Recycling Right Means Some Things Belong in the Garbage


Have you ever found yourself in front of your recycling container with an item in your hand thinking, “Does this go in the recycling bin or garbage can?” If you have, don’t feel alone. Most people have found themselves in that same situation. However, recycling right can be easy. You just need to learn to Recycle Right!

recycle right

Local governments determine what materials they accept in their recycling program. Go to your county or city website to see what items are accepted for recycling. Common materials include plastic bottles, jugs and tubs; aluminum and steel cans; cardboard, paperboard (cereal boxes) and mixed paper, such as envelopes, magazines, and office paper; and in some cases, glass containers.

But what about those numbers inside the chasing arrows found on the bottom of plastic items? What do they mean? Items with the chasing arrows do not necessarily mean that item is recyclable in your local program. The little number inside the triangle is there to identify the type of plastic resin used in the product.

Two of the most recycled plastic resins in curbside recycling programs are:

1 – PET which is commonly used for soft drinks, water bottles, and juice containers as well as cooking oil containers. The plastic is easily recyclable so it’s often part of curbside recycling programs. It can be reused to make containers, carpet, and furniture. The Florida Beverage Association and its members are working together to reduce plastic waste through an initiative called “Every Bottle Back.” The beverage industry is carefully designing 100% recyclable plastic bottles and working with partners like World Wildlife Fund, The Recycling Partnership and Closed Loop Partners to get them back and track its progress along the way.

2 – HDPE indicates one of the most used plastics in the United States. HDPE is used for several different purposes but is widely considered the plastic of choice for containers for items like cleaning agents, milk, detergents, and washing soap thanks to its low weight and high strength. HDEP can be recycled into pipes, oil bottles, pens, and detergent bottles. It is commonly accepted by curbside recycling.

Aluminum is one of the most recycled – and recyclable – materials in use today. A recycled aluminum beverage can is often recycled directly back into itself. And this process can happen virtually infinitely. Used aluminum drink cans can be recycled and back on supermarket shelves as new drink cans in as little as 60 days. So, this is a no-brainer – aluminum cans go into the recycling bin!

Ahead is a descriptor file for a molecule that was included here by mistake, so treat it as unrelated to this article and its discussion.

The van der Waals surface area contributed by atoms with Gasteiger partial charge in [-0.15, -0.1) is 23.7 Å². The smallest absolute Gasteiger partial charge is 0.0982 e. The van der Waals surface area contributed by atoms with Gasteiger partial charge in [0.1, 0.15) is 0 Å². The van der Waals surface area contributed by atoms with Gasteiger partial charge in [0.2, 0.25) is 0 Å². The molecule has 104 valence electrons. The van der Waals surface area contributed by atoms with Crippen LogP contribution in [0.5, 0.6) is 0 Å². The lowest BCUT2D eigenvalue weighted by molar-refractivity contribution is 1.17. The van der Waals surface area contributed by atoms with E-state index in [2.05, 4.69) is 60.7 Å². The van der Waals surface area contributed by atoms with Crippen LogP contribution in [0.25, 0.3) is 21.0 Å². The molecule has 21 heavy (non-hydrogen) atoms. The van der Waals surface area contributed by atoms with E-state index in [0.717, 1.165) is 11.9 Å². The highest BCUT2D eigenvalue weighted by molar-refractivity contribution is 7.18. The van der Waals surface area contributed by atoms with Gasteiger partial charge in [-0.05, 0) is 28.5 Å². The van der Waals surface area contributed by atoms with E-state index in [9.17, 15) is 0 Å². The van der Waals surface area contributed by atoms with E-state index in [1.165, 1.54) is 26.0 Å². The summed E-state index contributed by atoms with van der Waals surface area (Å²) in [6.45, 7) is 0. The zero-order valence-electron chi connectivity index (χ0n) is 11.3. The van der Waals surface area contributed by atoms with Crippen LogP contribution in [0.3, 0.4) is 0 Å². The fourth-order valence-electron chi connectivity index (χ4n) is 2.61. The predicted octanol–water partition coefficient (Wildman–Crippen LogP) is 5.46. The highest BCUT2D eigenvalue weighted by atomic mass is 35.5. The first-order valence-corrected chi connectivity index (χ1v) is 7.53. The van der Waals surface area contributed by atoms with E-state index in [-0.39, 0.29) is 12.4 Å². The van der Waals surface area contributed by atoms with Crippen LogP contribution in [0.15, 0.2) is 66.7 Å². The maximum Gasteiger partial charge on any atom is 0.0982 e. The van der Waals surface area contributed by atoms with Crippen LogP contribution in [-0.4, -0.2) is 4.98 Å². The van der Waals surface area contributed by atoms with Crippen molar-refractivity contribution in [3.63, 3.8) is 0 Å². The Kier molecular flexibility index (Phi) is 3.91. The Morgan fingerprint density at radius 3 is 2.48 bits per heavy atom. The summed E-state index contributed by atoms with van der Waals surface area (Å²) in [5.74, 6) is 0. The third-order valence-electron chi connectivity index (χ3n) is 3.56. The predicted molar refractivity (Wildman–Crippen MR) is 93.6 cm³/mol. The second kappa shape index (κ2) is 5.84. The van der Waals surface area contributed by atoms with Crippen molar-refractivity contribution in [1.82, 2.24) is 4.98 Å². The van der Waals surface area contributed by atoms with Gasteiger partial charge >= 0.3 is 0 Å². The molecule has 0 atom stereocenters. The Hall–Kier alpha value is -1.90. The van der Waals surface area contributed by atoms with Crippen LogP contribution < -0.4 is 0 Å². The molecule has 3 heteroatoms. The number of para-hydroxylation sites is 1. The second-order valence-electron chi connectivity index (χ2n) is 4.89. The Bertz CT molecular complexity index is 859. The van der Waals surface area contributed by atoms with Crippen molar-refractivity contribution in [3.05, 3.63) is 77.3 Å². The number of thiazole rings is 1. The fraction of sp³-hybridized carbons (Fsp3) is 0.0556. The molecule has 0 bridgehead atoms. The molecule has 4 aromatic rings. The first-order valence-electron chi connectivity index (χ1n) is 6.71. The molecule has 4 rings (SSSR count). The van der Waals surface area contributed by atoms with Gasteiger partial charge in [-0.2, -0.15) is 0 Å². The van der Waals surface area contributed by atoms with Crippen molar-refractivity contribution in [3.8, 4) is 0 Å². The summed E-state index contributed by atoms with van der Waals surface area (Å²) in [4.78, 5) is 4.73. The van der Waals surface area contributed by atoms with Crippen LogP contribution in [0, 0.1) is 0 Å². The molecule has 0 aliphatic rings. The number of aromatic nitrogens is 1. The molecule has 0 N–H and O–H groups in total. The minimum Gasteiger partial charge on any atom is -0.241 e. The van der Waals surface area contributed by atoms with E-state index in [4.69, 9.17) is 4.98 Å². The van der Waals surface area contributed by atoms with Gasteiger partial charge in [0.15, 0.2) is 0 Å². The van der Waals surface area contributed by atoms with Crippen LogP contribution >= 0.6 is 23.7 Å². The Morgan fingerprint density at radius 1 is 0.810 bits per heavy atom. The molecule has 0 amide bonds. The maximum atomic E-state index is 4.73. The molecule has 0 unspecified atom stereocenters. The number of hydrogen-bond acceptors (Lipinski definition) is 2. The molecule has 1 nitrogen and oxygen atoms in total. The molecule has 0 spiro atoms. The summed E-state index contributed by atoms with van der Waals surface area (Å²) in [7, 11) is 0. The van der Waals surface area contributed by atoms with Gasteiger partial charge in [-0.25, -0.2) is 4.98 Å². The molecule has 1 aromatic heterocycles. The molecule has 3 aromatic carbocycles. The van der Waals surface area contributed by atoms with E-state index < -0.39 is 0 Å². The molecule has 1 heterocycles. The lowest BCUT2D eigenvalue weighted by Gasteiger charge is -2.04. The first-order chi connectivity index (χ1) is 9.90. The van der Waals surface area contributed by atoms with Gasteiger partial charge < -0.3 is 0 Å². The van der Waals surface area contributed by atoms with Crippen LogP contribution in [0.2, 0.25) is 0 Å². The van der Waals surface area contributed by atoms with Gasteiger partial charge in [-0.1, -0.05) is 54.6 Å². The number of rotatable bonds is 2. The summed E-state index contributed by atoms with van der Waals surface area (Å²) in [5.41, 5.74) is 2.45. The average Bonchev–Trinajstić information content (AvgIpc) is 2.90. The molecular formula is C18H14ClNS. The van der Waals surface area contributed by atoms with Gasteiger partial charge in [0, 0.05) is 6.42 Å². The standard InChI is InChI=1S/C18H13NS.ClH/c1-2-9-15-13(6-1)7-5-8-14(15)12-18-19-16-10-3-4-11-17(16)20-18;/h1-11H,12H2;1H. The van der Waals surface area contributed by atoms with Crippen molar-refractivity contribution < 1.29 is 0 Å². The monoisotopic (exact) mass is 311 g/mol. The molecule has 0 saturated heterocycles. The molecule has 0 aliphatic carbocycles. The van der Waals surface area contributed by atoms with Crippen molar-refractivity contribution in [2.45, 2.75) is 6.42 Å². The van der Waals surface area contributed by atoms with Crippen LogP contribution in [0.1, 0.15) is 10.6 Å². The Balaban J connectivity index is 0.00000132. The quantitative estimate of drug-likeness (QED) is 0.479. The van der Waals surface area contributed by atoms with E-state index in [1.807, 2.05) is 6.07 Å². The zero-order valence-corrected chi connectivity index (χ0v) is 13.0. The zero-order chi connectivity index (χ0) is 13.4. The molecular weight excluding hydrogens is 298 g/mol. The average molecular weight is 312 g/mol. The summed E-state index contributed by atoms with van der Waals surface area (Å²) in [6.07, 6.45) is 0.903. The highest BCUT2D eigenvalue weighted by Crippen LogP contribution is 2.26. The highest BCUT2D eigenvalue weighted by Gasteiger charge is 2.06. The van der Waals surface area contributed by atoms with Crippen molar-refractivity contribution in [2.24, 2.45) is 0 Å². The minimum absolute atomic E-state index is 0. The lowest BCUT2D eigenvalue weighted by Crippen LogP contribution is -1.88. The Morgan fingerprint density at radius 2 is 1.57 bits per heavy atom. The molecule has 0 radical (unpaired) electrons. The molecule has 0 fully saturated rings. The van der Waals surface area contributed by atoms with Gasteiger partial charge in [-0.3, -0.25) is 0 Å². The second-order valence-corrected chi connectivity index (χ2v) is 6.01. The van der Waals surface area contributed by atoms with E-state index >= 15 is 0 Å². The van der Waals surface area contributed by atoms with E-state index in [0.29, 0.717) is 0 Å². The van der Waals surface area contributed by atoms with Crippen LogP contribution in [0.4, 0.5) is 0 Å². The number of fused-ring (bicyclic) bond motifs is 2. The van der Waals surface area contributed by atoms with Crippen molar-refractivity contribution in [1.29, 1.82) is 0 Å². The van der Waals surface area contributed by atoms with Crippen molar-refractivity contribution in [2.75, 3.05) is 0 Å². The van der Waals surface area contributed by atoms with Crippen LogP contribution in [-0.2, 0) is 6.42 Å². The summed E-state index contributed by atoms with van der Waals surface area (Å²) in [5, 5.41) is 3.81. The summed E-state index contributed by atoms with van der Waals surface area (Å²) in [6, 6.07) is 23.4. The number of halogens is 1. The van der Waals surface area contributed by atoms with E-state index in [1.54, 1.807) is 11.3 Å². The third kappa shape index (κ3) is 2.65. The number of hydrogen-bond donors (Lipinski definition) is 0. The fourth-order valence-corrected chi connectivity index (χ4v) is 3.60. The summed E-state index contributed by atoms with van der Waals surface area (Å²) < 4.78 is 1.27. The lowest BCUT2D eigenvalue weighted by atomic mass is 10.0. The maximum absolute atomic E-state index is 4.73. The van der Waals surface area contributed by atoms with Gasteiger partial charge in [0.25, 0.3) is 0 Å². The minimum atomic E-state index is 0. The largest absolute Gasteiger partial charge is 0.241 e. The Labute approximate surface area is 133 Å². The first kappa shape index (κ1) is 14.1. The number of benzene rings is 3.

Cardboard is the highest value grade of paper, as its durability means long paper fibers. This also helps explain why it has the highest recycling rate among paper products. Over half of the cardboard recycled is used to make new cardboard boxes, and additional cardboard can be downcycled into paperboard (used for cereal boxes) or chipboard (used for shoeboxes). Again, another great item for your curbside recycling bin. Just make sure to flatten them, empty their contents, and keep them dry.

Other paper that can be recycled includes magazines, catalogs, newspapers, white and colored paper, envelopes, junk mail, and paper bags. Recycled paper is used to make boxes for dry foods like cereal or pasta, tissue products like toilet paper and paper towels, as well as newspapers. Another great item for your recycling bin.

Our motto is, when in doubt, throw it out. Contamination, also known as garbage, in your recycling bin increases the costs of recycling for everyone. Make sure you place only the acceptable items in your recycling bin.

You see, it’s easy to recycle. You just need to Recycle Right!

Keyna Cory is the Executive Director for the Florida Recycling Partnership Foundation


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